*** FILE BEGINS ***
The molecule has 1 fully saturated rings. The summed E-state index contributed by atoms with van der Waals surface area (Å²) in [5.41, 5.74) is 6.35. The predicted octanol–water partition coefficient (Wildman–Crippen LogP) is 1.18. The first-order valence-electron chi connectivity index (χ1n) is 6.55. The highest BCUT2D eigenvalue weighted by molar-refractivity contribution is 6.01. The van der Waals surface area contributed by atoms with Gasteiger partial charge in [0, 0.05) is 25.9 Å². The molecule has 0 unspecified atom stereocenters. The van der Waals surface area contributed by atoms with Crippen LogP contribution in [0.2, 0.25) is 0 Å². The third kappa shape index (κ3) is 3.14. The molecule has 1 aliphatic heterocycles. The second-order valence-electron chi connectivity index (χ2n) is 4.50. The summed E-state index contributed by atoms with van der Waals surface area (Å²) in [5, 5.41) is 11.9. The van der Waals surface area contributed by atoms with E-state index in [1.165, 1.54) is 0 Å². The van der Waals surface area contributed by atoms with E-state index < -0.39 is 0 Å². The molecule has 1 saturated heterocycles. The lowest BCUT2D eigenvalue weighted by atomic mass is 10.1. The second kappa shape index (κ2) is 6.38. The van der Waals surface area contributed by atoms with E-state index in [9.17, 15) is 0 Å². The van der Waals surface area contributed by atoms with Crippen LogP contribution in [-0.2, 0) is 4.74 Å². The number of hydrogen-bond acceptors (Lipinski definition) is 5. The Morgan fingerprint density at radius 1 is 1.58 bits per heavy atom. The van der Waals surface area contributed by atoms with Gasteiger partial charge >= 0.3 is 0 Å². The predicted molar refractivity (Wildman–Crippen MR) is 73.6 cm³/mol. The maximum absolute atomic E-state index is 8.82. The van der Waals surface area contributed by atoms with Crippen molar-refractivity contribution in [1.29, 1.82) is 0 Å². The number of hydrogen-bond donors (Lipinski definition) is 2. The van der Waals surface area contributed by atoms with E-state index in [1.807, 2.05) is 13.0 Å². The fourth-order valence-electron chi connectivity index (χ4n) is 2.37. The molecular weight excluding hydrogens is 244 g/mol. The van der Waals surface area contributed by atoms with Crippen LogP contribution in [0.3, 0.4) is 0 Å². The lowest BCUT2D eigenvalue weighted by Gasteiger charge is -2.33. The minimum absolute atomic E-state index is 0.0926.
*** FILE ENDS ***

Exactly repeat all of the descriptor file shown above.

The molecule has 1 fully saturated rings. The summed E-state index contributed by atoms with van der Waals surface area (Å²) in [5.41, 5.74) is 6.35. The predicted octanol–water partition coefficient (Wildman–Crippen LogP) is 1.18. The first-order valence-electron chi connectivity index (χ1n) is 6.55. The highest BCUT2D eigenvalue weighted by molar-refractivity contribution is 6.01. The van der Waals surface area contributed by atoms with Gasteiger partial charge in [0, 0.05) is 25.9 Å². The molecule has 0 unspecified atom stereocenters. The van der Waals surface area contributed by atoms with Crippen LogP contribution in [0.2, 0.25) is 0 Å². The third kappa shape index (κ3) is 3.14. The molecule has 1 aliphatic heterocycles. The second-order valence-electron chi connectivity index (χ2n) is 4.50. The summed E-state index contributed by atoms with van der Waals surface area (Å²) in [5, 5.41) is 11.9. The van der Waals surface area contributed by atoms with E-state index in [1.165, 1.54) is 0 Å². The van der Waals surface area contributed by atoms with E-state index < -0.39 is 0 Å². The molecule has 1 saturated heterocycles. The lowest BCUT2D eigenvalue weighted by atomic mass is 10.1. The second kappa shape index (κ2) is 6.38. The van der Waals surface area contributed by atoms with E-state index in [9.17, 15) is 0 Å². The van der Waals surface area contributed by atoms with Crippen LogP contribution in [-0.2, 0) is 4.74 Å². The number of hydrogen-bond acceptors (Lipinski definition) is 5. The Morgan fingerprint density at radius 1 is 1.58 bits per heavy atom. The van der Waals surface area contributed by atoms with Gasteiger partial charge >= 0.3 is 0 Å². The predicted molar refractivity (Wildman–Crippen MR) is 73.6 cm³/mol. The maximum absolute atomic E-state index is 8.82. The van der Waals surface area contributed by atoms with Crippen molar-refractivity contribution in [1.29, 1.82) is 0 Å². The number of hydrogen-bond donors (Lipinski definition) is 2. The van der Waals surface area contributed by atoms with E-state index in [1.807, 2.05) is 13.0 Å². The fourth-order valence-electron chi connectivity index (χ4n) is 2.37. The molecular weight excluding hydrogens is 244 g/mol. The van der Waals surface area contributed by atoms with Crippen LogP contribution in [0.3, 0.4) is 0 Å². The lowest BCUT2D eigenvalue weighted by Gasteiger charge is -2.33. The minimum absolute atomic E-state index is 0.0926.